Sonnet 152

Love is not blind but sees with precious sight,
Supernal vision shared by loving eyes,
And vision shared does loves’ élan ignite,
Absolving sins while kisses moist baptize.
Yet what love sees, to others seems purblind
For love can see the essence of the soul,
Forgiving faults, that others would not bide;
Fair judgement not of parts, but of the whole.
Love is the core of every human bond
That holds steadfast against the trials of time,
It lives in lovers’ eyes past death beyond;
Empyreal fires that burn with light sublime.
In your bright eyes I see eternity;
Elysium’s flowers dancing in the breeze.

© Loubert S Suddaby. All Rights Reserved.

The Naked Nude

Nakedness and nudity are not the same you see,
Though both can be examples of man’s hypocrisy;
For the truth is often naked, but it is seldom nude
And nudity’s not truthfulness, though oft considered rude.
Yet both describe the lack of clothes as though ’twere but the same,
But when man talks morality, one’s profound and one’s profane.

© Loubert S Suddaby. All Rights Reserved.

Sonnet 151

From the first smile until the last tear falls;
From strident cry unto soft rattled moan;
From that first sight a mother’s heart enthralls,
Until the final glimpse of casket gloam.
Yet though we know life’s prelude and its end,
We may not know the hand that turns each page,
And we know not how each brief drama wends,
When grief or glory shall ingrace our stage.
Yet who would but forgo a mother’s touch,
And who of flesh would scorn love’s first sweet kiss,
Or who might deem a father’s pride too much,
Or fail to see a newborn child a bliss?
Though grim the story seems that ends in death;
Within each line lives joy in every breath.

© Loubert S Suddaby. All Rights Reserved.

Sonnet 150

What can I say that was not said before,
Yet still you importune with lying eyes;
Comportment past attests you are a whore,
Now shamelessly returned to ply your wiles.
I begged you not to scorn these loving arms
But high on lust or spite you chose to leave,
And now, sham victim of some grievous harm
Love spurned, come back in tears, on bended knees.
Still worse, I learn that you are ripe with child,
Yes, heavy with misfortune’s bastard now,
And now returned with but a strumpet’s smile
To state misfortune’s mine; that I should know.
We shared misfortune once, oh woe betide;
But mine is out, and yours now deep inside.

© Loubert S Suddaby. All Rights Reserved.

Sonnet 149

Sweet death! That blessed sleep in endless night
That frees us from the burdens of life’s dray;
Though colors ever bring the mind delight,
Who would eschew that gloam at end of day?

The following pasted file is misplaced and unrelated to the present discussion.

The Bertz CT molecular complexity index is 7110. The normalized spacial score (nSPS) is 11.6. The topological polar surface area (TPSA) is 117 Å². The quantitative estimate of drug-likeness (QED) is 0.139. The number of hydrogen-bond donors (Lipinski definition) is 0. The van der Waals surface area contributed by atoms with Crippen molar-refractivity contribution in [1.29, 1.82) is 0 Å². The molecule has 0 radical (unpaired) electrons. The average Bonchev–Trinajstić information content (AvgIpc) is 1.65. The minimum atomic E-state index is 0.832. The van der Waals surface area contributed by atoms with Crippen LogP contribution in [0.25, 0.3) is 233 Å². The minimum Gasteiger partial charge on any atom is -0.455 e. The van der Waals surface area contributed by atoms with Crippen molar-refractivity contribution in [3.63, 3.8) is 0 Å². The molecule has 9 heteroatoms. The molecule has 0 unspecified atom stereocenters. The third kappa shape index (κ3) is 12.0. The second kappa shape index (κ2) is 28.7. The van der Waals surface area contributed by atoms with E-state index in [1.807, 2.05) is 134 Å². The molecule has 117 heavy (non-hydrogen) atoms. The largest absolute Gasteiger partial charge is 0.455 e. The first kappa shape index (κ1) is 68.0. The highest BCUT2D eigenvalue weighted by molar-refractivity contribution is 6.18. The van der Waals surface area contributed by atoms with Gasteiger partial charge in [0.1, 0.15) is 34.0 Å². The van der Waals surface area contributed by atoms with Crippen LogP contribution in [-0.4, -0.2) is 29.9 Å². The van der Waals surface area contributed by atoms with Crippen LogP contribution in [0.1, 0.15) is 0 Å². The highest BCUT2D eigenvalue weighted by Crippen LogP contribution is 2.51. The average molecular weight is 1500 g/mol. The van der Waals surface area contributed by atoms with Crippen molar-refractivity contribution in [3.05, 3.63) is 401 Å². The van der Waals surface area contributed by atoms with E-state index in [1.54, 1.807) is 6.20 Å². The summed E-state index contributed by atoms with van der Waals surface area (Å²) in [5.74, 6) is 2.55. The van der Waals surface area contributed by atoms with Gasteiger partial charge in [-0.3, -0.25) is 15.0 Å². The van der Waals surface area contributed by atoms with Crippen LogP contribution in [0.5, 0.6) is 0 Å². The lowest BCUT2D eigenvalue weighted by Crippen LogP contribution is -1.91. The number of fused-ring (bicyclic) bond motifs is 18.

Of peace and solitude that knows no end
Who yet complained of such a blissful state?
Who wakes from restful slumber to append,
That quietude did not but aggravate?
As surely as soft moon succeeds harsh sun,
As surely as bright sky shall fade to black,
Why dread that time when worldly work is done
And we enjoy a sleep that ever lasts?
Men fear not death but for the rest it brings;
Save heaven or hell may haunt them in their dreams.

© Loubert S Suddaby. All Rights Reserved.

I Set You Free

Then take me here just as I am-
No more a friend, no, just a man,
For friends have bonds that you may find,
Exceeds stock mortar of mankind.
Yes human hearts with love enthrall
But hearts of friends do give their all;
The common love ephemerally,
True friends embrace eternally.
Acquaintances may come and go
But what of friendship do they know?
A friend endures in utter trust
When all hopes promise turns to dust,
Yet listens when all ears are deaf
And soothes the soul of love bereft;
Dependable ‘til eventide,
Strong, sure and stalwart by one’s side.
While for a fellow you might cry,
It’s for true friendship you would die;
Since I have not been this to you,
No comrade’s quarter should you show;
Since you have not been this to me
I ever more do set you free.

© Loubert S Suddaby. All Rights Reserved.

Sonnet 148

We found a lone bench in the park that day,
A cold wind turned the collars of our coats;
You, recently returned with words to say,
Confessions I long gathered from your notes.
I did not take your hand, for well I knew
Iced loveless eyes now gazed upon my form;
Why could you not have written we were through,
What value in voiced torts now pity torn?
But you, professed pathologist on love,
Compelled to autopsy sweet love’s demise,
As shameless as some vile god above,
Content to torment for some macabre cause;
And love, stone-dead, you did cut out its heart,
And clinically detailed your own report.

© Loubert S Suddaby. All Rights Reserved.

Sonnet 147

A smile, not for an age but for all time,
Truth not for now, but for eternity;
A heart fair filled with gentle love sublime,
A soul ensconced in proud fidelity;
So is the essence of a woman blessed
That every man desires to know her name;
And for her love, the dearest truths confessed;
Where men might die before they brought her shame.
My love, you wield this power with golden grace
That men go mad with dreams and pure desire;
Renouncing pride to gaze upon your face,
Enamored such, their memories left afire.
That men brave dragons for such worth is clear;
To champion that which truth and beauty mirror.

© Loubert S Suddaby. All Rights Reserved.